Siege of the Microbes

Editor’s Note: This first article appeared in the 1900 Senior Annual of Washburn College. Published as printed.

Siege of the Microbes.


And it came to pass in the early days of March that all the dipththeretic microbes in the city that is called Topeka, gathered themselves together in a mighty host to swoop down upon the College of Washburn.

Then did all this host of microbes pitch their tents in the Cottage of Holbrook, in the room of the Dean of the College.

Now all the Faculty of Washburn College assembled themselves together in solemn council, for when they saw all this formidable host of microbes they were sore afraid, and even the President quaked mightily in his boots. Then did all this aggregation of wisdom counsel together and seek means whereby this formidable host of microbes they were sore afraid, and even the President quaked mightily in his boots. Then did all this aggregation of wisdom counsel together and seek means whereby this formidable host might be overcome. Many hours did they counsel, and their hearts were sore perplexed within them.

Then up rose Morgan, the redoubtable man of science, and spake thus: “Take courage, O my learned brethren, for I have evolved a wonderful scheme whereby we may deal this host of microbes a mighty blow. Let us go en masse and wash all the dishes of Hartford Cottage. Let no dish be omitted. Nay, let us even hand down all the old cracked tumblers which have lain undisturbed for years, that no spy of this terrible host may conceal himself in the dust that has collected thereon. I myself will skip my classes and secure the weapons and lead the first charge against the foe.”

But all the other professors demurred and murmured against this scheme saying: “Shall we fight with the weapons that our young brother has suggested? Nay, let us rather leave this to the ladies of the Faculty while we seek some other method of warfare.” And so the ladies of the Faculty and the man of science were left to fight out the first great battle alone.

But the microbes feared not the cleansing of the dishes, and only sharpened their weapons and threatened to completely destroy the College of Washburn.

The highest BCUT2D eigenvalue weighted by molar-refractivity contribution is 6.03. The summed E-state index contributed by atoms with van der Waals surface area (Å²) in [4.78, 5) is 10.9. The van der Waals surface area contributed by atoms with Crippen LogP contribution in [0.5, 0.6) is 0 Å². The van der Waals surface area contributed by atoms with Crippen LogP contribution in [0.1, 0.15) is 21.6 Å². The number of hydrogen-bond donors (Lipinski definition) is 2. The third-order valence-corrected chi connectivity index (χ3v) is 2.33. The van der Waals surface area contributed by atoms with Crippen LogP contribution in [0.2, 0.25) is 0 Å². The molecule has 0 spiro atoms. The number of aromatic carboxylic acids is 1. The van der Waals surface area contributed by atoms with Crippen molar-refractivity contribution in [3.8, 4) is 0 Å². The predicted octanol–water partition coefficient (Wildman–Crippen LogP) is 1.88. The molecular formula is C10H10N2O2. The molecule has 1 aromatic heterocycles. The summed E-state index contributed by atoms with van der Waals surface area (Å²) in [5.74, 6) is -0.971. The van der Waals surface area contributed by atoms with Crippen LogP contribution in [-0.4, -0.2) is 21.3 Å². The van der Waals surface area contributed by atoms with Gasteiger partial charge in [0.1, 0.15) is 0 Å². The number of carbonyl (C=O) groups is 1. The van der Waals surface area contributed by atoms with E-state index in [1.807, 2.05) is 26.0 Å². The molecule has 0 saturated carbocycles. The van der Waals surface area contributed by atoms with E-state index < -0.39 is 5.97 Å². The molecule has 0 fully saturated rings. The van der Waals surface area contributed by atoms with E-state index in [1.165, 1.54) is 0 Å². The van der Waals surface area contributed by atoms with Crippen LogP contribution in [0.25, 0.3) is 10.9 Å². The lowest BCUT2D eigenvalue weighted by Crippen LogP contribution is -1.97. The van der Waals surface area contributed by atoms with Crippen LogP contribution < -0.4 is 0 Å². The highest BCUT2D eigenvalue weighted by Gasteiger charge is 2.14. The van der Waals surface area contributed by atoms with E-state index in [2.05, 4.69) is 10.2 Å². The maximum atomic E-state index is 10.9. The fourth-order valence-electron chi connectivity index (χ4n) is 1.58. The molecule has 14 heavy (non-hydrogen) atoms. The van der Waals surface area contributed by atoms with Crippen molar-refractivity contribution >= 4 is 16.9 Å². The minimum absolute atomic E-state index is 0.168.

And it came to pass in those days that nightly vigils were held and many consultations between the sentinel in the window of the room of the Dean of the College and the common people below. Also many vessels filled with vinegar were carried from room to room, so that if perchance any microbe had come out from the fortifications in the room of the Dean, he might fall therein and be drowned. But the microbes only waxed stronger and their numbers increased daily.

Now there was in the College of Washburn a man called Ellis, much learned in Greek and philosophy. “Let us,” said he, “call together the chief medicine-men in our city. For it has been told to me that they are the possessors of a mightly weapon called anti-toxin, a weapon able to strike down many microbes at a single blow Do thou, brother Duncan,” said he to the sturdy Scot, “summon those who dwell in the farther part of the city, while the man of mathematical skill will cause his cannon to explode and bring in those who lie nearer.”

So the chief medicine-men of the city came together, and warred against the diphtheretic microbes, using their antitoxinal weapons with so much skill and wisdom that many microbes were destroyed and the survivors filled with consternation.

But already had one fair damsel been sorely wounded by the army of microbes, and she was sick unto death. Seeing this, the other maidens who dwelt in Holbrook Cottage were terrified; yea, even tenfold increased were the terrors of those maidens who had escaped the watchfulness of the sentinel that stood at the door of the room of the Dean of the College and had looked upon the fortifications of the microbes, “Shall we not better,” said they, “return unto the homes of our fathers till the last of this host be destroyed, lest some doughty microbe sally forth and sound us even as one wounded our sister?” 

“Yea, verily,” then answered the President; “thou and they friends shalt return unto the homes of thy fathers, and there shalt thou sojourn for the space of ten days; when we, by the aid of powerful disinfectants, shall have driven the last microbe from his lair! Yea, they shall be slain like wild beasts. But if the battle should be against us, then will a messenger be sent unto you, and thou shalt know by this that there is yet danger in the College of Washburn.

So the students sojourned in the homes of their fathers for the space of ten days. Now in the ninth day of their sojourning there came to pass a mighty overhauling of Holbrook Cottage. “Do thou,” said the Dean of Washburn College to the valorous youths who had gathered to aid her, “completely overturn everything in Holbrook Cottage. Leave not a picture upon the walls, neither any pins in the cushions, lest perchance a microbe may lie concealed therein.”  So the young men obeyed the voice that commanded them thus, and completely overthrew all the furniture in Holbrook Cottage. No carpets were left upon the floors. Neither any other thing in the place whereunto it belonged. So that the young maidens were filled with wrath when they knew of all these things that had happened to their belongings.

And now barrels of carbolic acid were procured and poured into every secret corner, so that all that vast host of diphtheretic microbes was completely destroyed; not even a trace of those millions remained. And so the students returned unto Washburn and peace once more reigned over the Cottage.